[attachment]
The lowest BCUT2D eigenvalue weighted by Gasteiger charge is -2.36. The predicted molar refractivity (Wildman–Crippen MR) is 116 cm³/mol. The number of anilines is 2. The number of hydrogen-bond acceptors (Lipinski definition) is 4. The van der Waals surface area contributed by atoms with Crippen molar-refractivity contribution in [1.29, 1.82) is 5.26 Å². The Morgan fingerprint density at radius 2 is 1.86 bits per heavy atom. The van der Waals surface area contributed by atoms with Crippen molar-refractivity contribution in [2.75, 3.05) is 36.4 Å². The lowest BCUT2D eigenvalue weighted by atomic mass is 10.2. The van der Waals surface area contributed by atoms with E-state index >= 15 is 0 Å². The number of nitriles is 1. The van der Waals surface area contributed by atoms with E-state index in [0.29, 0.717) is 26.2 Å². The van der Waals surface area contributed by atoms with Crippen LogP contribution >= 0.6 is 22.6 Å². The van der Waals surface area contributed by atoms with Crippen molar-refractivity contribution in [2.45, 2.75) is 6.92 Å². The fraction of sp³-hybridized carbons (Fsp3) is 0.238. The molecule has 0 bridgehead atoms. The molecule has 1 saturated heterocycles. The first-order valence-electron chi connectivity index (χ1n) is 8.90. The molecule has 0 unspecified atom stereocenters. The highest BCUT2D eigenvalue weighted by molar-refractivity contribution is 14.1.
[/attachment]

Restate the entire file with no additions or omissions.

The lowest BCUT2D eigenvalue weighted by Gasteiger charge is -2.36. The predicted molar refractivity (Wildman–Crippen MR) is 116 cm³/mol. The number of anilines is 2. The number of hydrogen-bond acceptors (Lipinski definition) is 4. The van der Waals surface area contributed by atoms with Crippen molar-refractivity contribution in [1.29, 1.82) is 5.26 Å². The Morgan fingerprint density at radius 2 is 1.86 bits per heavy atom. The van der Waals surface area contributed by atoms with Crippen molar-refractivity contribution in [2.75, 3.05) is 36.4 Å². The lowest BCUT2D eigenvalue weighted by atomic mass is 10.2. The van der Waals surface area contributed by atoms with E-state index >= 15 is 0 Å². The number of nitriles is 1. The van der Waals surface area contributed by atoms with E-state index in [0.29, 0.717) is 26.2 Å². The van der Waals surface area contributed by atoms with Crippen LogP contribution >= 0.6 is 22.6 Å². The van der Waals surface area contributed by atoms with Crippen molar-refractivity contribution in [2.45, 2.75) is 6.92 Å². The fraction of sp³-hybridized carbons (Fsp3) is 0.238. The molecule has 0 bridgehead atoms. The molecule has 1 saturated heterocycles. The first-order valence-electron chi connectivity index (χ1n) is 8.90. The molecule has 0 unspecified atom stereocenters. The highest BCUT2D eigenvalue weighted by molar-refractivity contribution is 14.1.